Fisher goes through an example in which a = 3, b = 16, c = 14, d = 7. In order to compute the many factorials for this example, he uses the (very rough) approximation
x! ≈ xx.
Or at least that's what I think he does — he comments that this xx is "among others having the same margins," whatever that is supposed to mean (p. 129).

N! (green) and the approximation NN (red).

At any rate, we can redo his computation using both his own approximate method and the exact formula, getting a likelihood of about .004 (Fisher's result) or .001 (the exact result).

As he suggests on page 130, we can also compile a table of likelihoods for various other values of c and d adding to 21. We can collect all of these results in a table like the following:


As the table shows, the exact likelihoods coincide with the Bayes estimates if we normalize them. I think this is only the case because the numbers are large enough because of an issue with the normalizing constants in a Dirichlet distribution, but I don't have time to check the details now.

Friday, May 30, 2014

Fisher: "On the Mathematical Foundations of Theoretical Statistics" (1921)

I haven't had time to study this paper in detail yet, but based on a quick skim, it seems that Fisher
I'll read the whole thing later. But for now, a few quotes.

First, a centerpiece in Bayes' original paper was the postulate that the uncertainty about the bias of a coin should be represented by means of a uniform distribution. Fisher comments:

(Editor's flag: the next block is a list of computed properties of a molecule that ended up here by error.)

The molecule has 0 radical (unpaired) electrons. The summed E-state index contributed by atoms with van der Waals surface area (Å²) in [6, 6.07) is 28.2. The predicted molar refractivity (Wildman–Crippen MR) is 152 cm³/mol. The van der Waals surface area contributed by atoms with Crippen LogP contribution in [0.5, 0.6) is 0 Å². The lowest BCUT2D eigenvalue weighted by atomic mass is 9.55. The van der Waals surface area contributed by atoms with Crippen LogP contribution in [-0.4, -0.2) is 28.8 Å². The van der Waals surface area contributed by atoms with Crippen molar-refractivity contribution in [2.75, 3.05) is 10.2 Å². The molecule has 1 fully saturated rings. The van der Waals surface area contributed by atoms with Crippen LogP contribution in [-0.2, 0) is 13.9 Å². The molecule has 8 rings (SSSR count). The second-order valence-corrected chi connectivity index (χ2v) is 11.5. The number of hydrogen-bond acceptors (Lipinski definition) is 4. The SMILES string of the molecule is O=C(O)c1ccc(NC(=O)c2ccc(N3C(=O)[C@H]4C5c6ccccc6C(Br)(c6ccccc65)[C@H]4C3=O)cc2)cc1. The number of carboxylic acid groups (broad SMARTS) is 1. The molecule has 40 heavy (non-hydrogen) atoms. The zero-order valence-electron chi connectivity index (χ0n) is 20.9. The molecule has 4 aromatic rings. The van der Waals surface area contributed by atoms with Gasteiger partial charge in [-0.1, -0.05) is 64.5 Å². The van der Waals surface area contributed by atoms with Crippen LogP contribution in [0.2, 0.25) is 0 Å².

The postulate would, if true, be of great importance in bringing an immense variety of questions within the domain of probability. It is, however, evidently extremely arbitrary. Apart from evolving a vitally important piece of knowledge, that of the exact form of the distribution of values of p, out of an assumption of complete ignorance, it is not even a unique solution. (p. 325)
Second Bayesian topic is ratio tests: That is, assigning probabilities to two exclusive and exhaustive hypotheses X and Y based on the ratio between how well they explain the data set A, that is,
Fisher in 1931; image from the National Portrait Gallery.
Pr(A | X) / Pr(A | Y).
Fisher comments:
This amounts to assuming that before A was observed, it was known that our universe had been selected at random for [= from] an infinite population in which X was true in one half, and Y true in the other half. Clearly such an assumption is entirely arbitrary, nor has any method been put forward by which such assumptions can be made even with consistent uniqueness. (p. 326)
The introduction of the likelihood concept: